G E Duncan
    Department of Psychiatry, CB 7090, University of North Carolina School of Medicine, Chapel Hill, NC 27599 7090, USA
    Brain Res 843:171-83. 1999
    ..Thus, the dramatic alteration in regional 2-DG uptake induced by ketamine and MK-801 reflects a state selectively induced by reduced NMDA receptor function...
  2. ncbi request reprint Comparison of the effects of clozapine, risperidone, and olanzapine on ketamine-induced alterations in regional brain metabolism
    G E Duncan
    Department of Psychiatry, School of Medicine, University of North Carolina, Chapel Hill, North Carolina, USA
    J Pharmacol Exp Ther 293:8-14. 2000
    ..The results suggest that the ketamine challenge 2-DG paradigm may be a useful model to identify antipsychotic drugs with atypical characteristics and to explore mechanisms of atypical antipsychotic action...
  3. ncbi request reprint Mechanisms of typical and atypical antipsychotic drug action in relation to dopamine and NMDA receptor hypofunction hypotheses of schizophrenia
    G E Duncan
    Department of Psychiatry and UNC Neuroscience Center, School of Medicine, University of North Carolina, Chapel Hill, NC 27599, USA
    Mol Psychiatry 4:418-28. 1999
    ....
  4. ncbi request reprint An integrated view of pathophysiological models of schizophrenia
    G E Duncan
    Department of Psychiatry, School of Medicine, University of North Carolina, Chapel Hill, NC 27599 7250, USA
    Brain Res Brain Res Rev 29:250-64. 1999
    ..Although clearly speculative, this conceptual model is consistent with existing evidence and suggests lines of future experimental investigation...
  5. ncbi request reprint Differential effects of clozapine and haloperidol on ketamine-induced brain metabolic activation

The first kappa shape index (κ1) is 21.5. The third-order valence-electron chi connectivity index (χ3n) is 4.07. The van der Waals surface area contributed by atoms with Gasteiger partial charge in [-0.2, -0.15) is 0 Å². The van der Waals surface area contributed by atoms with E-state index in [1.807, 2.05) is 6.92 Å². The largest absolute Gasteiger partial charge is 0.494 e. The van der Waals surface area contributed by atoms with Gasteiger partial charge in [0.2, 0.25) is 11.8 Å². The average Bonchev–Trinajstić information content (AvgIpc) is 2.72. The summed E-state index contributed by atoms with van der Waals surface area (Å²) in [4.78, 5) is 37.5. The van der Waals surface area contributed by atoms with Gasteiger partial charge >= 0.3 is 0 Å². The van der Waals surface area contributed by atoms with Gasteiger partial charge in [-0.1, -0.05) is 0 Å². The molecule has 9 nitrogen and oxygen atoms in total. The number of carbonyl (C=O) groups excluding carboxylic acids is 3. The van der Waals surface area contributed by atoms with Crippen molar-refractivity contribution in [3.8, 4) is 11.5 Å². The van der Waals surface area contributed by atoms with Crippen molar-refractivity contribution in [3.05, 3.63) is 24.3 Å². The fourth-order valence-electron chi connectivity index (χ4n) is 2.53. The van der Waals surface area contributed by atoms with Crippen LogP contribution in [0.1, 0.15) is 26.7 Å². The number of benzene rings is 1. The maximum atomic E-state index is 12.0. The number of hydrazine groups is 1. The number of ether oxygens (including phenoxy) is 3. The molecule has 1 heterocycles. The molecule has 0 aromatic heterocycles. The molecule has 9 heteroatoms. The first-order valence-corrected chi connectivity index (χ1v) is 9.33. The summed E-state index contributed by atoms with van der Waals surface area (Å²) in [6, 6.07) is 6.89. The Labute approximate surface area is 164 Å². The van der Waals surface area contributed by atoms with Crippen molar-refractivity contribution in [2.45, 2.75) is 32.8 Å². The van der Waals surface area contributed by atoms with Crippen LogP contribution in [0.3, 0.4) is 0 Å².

G E Duncan
    Departments of Psychiatry and Pharmacology and UNC Neuroscience Center, School of Medicine, University of North Carolina, Chapel Hill, NC 27599, USA
    Brain Res 812:65-75. 1998
    ..The results also suggest that this model of ketamine-induced alterations in 2-DG uptake may be extremely useful for understanding the complex neural mechanisms of atypical antipsychotic drug action...
  6. ncbi request reprint Metabolic mapping of the rat brain after subanesthetic doses of ketamine: potential relevance to schizophrenia
    G E Duncan
    UNC Neuroscience Center, School of Medicine, University of North Carolina, Chapel Hill, NC 27599, USA
    Brain Res 787:181-90. 1998
    ..The alterations in regional brain metabolism induced by the subanesthetic dose may be relevant to effects of ketamine to induce schizophrenic-like symptoms...
  7. ncbi request reprint Behavioral and neurochemical responses to haloperidol and SCH-23390 in rats treated neonatally or as adults with 6-hydroxydopamine
    G E Duncan
    Biological Sciences Research Center, University of North Carolina, Chapel Hill
    J Pharmacol Exp Ther 243:1027-34. 1987
    ..In contrast, rats lesioned with 6-OHDA as neonates and tested as adults did not exhibit a significant behavioral response to SCH-23390 under our test conditions.(ABSTRACT TRUNCATED AT 250 WORDS)..
  8. ncbi request reprint Effects of ketamine, MK-801, and amphetamine on regional brain 2-deoxyglucose uptake in freely moving mice
    S Miyamoto
    Department of Psychiatry, Pharmacology and UNC Mental Health and Neuroscience Clinical Research Center, School of Medicine, The University of North Carolina at Chapel Hill, Chapel Hill, NC 27599 7160, USA